Tax time is upon us! As you're finalizing your returns, be sure you're taking advantage of all the deductions available to you. To help you along the way, we're here to remind you of three often-forgotten tax deductions that can have a big impact on your bottom line, especially for small businesses. Claim them if you qualify and keep more money in your pocket.
Here are 3 deductions to look into and see if you qualify:
The Home Office Deduction
According to the IRS, there are two basic requirements for your home to qualify as a deduction:
- Regular and exclusive use.
- Your home must be the principal place of your business.
There are two ways to calculate the business use of your home. The first is based on the actual expenses, which will require you to calculate the business portion of your mortgage, rent and utilities, and the second is a standard deduction of $5 per square foot of your home used for business (maximum 300 square feet). To find out more about the home office deduction, take a look at the additional details available on the IRS website.
Note: This deduction can be trick due to the exclusive use provision. Your home office must actually be a dedicated space that you only use for your business. Your kitchen table or a corner of your living room that your kids also color in won't count, but that spare bedroom that you set up a desk and your work computer in is more likely to qualify.
Startup Costs Deduction
The IRS allows you to deduct up to $5,000 in costs related to starting your business. There are three categories of startup costs that qualify for this deduction, and you can only deduct them if you actually opened the business.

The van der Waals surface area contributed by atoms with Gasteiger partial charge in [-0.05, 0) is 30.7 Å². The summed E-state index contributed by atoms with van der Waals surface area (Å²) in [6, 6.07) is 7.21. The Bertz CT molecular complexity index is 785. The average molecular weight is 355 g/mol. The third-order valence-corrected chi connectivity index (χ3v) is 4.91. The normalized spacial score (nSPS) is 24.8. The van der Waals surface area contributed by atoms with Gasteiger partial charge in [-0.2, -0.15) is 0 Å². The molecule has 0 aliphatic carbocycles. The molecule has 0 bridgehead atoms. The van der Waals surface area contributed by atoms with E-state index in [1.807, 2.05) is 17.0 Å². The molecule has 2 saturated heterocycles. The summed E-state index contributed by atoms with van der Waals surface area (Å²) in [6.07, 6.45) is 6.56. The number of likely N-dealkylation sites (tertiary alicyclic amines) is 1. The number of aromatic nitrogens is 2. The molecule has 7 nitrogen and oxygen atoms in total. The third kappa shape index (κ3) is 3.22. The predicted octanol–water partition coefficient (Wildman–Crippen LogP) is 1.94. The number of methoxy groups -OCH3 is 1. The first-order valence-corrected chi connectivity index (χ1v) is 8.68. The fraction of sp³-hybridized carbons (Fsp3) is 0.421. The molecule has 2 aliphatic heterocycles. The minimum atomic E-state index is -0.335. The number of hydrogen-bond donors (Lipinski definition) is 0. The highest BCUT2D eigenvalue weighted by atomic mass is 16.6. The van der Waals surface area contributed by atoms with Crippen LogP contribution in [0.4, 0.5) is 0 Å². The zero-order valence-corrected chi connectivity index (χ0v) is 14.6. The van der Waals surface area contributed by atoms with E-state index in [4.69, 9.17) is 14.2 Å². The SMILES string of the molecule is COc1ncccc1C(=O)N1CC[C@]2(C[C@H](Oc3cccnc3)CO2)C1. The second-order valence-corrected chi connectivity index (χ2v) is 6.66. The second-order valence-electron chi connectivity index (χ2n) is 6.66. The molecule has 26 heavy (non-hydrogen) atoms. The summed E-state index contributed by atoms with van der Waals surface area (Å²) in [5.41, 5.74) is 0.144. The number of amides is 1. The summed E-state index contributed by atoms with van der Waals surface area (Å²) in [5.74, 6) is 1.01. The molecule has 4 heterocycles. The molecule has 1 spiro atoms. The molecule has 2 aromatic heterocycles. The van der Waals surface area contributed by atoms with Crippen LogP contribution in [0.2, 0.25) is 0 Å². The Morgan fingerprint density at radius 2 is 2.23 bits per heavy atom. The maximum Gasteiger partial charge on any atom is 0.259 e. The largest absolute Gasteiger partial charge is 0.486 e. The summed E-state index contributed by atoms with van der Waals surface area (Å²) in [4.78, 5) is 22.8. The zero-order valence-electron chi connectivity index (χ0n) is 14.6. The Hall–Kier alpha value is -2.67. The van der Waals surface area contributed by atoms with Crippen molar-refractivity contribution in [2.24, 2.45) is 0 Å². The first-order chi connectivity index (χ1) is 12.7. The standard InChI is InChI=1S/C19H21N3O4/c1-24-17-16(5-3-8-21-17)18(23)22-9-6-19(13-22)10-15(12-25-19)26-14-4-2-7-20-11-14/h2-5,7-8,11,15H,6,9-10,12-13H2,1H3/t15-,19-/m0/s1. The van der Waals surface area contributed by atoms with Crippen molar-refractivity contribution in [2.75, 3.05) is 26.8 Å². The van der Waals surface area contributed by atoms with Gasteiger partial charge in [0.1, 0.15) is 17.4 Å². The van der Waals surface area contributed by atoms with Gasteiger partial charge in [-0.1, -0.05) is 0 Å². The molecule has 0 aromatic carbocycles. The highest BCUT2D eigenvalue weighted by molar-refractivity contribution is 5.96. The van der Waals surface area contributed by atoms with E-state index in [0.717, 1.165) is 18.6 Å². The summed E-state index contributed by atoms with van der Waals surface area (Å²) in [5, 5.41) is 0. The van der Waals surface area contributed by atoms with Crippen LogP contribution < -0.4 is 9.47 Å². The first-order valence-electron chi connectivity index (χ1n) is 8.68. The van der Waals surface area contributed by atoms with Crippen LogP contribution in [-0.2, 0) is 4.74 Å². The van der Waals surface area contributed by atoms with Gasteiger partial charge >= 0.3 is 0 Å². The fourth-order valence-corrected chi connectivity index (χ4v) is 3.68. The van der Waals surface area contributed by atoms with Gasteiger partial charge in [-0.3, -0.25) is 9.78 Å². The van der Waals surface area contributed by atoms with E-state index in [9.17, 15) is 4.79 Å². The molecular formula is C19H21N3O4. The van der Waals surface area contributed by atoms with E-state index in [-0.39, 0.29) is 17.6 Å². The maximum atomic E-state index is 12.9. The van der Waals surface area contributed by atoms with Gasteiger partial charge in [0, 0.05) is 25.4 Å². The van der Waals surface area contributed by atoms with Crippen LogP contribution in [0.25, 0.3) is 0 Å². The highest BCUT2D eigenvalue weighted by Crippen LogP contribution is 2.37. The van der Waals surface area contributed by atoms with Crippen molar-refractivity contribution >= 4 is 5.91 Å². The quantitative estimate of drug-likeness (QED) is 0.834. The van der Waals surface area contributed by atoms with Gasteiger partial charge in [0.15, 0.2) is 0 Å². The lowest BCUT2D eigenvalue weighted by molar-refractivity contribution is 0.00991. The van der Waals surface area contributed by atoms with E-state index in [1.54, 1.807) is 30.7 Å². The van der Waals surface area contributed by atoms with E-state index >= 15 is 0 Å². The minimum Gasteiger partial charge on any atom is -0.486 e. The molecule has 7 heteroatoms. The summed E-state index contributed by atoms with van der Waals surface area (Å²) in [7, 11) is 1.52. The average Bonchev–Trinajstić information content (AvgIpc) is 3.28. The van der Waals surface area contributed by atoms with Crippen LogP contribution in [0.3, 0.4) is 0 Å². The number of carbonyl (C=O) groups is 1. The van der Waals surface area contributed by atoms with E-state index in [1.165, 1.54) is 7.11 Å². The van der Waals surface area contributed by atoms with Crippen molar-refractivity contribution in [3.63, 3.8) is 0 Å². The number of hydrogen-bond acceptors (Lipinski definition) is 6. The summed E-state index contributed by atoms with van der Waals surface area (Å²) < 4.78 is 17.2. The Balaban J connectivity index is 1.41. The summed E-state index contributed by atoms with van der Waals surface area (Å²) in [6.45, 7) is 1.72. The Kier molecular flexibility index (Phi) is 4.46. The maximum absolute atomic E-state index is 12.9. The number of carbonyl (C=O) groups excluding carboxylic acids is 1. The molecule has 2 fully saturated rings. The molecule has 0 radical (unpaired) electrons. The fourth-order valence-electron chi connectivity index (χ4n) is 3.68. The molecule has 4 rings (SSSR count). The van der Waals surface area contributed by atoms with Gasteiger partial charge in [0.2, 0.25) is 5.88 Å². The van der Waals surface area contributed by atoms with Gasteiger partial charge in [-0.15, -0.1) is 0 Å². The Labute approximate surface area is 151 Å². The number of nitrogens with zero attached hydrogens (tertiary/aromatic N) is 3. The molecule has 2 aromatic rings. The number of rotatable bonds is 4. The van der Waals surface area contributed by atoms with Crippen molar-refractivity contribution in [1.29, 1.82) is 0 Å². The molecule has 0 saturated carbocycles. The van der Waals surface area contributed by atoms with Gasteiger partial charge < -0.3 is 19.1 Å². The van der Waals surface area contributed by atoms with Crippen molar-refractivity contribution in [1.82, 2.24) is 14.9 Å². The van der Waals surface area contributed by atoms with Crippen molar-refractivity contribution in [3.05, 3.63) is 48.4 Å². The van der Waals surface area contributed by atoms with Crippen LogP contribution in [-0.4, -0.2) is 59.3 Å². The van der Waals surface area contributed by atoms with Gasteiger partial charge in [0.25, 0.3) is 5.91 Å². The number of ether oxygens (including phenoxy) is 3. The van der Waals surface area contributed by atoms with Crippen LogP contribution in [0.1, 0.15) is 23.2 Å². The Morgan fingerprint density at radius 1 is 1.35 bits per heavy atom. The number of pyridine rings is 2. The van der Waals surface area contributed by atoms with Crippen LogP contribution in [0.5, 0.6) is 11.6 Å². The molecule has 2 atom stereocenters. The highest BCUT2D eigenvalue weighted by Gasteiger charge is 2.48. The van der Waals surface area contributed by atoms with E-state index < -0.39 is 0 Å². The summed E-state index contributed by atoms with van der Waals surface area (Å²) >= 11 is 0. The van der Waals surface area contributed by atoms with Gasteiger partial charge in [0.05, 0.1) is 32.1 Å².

The three categories are:
- Creating a trade or business or investigating the creation or acquisition of an active trade or business.
- Anything involved in preparing the business to open. This includes travel costs to distributors or suppliers, training employees and advertising and consultant fees.
- Organizational costs such as legally setting up your business as a partnership or corporation.
Find out more specifics about how the IRS handles these expenses in Publication 535.
If you have a small business, you should also have a separate small business bank account. With that bank account also comes a second set of banking fees. These fees can include charges for checking accounts, ATM withdrawals, and other bank-related services, as well as interest charges, overdraft fees, and accounting fees. All of these banking fees for your business bank accounts are fully deductible as business expenses.
Feel free to contact us with any questions about opening a home-based business, and feel free to post your comments or questions below.